The National University of Singapore has declined to comment on academic, Dr Thum Ping Tjin’s claim that he had been penalised for conducting critical research on Singapore’s founding prime minister Lee Kuan Yew.
Dr Thum – historian and Research Associate at Oxford University’s Centre for Global History – worked at NUS’ Asia Research Institute between 2012 and 2014. In an interview with Al Jazeera, the researcher claimed that after he began publishing and giving lectures about his research on the elder statesman, a senior staff member at the University privately informed him that he “would never be able to work in Singapore as an academic…again”.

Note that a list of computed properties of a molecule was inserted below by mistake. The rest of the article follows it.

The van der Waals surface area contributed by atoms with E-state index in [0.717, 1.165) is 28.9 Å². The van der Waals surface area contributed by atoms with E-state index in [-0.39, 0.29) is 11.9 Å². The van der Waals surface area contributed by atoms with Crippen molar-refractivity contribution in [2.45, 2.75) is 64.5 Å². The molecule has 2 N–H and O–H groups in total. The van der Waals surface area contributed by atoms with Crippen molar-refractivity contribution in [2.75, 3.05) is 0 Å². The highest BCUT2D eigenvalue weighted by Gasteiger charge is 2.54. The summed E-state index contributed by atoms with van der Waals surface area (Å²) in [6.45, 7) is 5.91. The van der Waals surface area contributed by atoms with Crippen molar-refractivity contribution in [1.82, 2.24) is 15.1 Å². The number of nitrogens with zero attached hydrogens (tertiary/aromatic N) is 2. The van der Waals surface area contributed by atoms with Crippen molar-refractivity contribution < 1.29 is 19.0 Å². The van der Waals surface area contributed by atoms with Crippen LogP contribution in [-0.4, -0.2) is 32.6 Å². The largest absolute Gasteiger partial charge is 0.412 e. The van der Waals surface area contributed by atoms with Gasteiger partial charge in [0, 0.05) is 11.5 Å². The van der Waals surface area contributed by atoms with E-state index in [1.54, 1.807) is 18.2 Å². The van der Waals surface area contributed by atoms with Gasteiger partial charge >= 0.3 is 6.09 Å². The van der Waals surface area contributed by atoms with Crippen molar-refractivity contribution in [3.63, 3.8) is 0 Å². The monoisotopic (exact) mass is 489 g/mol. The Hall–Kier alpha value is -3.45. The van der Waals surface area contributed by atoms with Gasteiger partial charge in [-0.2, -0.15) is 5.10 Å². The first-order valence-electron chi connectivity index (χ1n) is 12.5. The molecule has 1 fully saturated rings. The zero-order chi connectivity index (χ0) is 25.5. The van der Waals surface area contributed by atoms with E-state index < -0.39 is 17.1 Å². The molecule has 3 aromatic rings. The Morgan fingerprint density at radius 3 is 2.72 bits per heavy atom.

The historian’s research had been critical of Lee, particularly for the use of defamation without trial. Dr Thum had asserted that his work has “proved that (Mr Lee) had lied about his use of detention without trial from the 1960s onward”.
NUS told reporters on Wednesday that it was “not aware” of the private exchange that allegedly occurred between Dr Thum and a senior staff member.
A spokesman for the institution also declined to comment on whether Dr Thum had been penalised for his critical research on Lee and only said that Dr Thum resigned from the Asia Research Institute in October 2014.
Dr Thum speaks about the private conversation with the NUS senior staff from 19:00 onwards.
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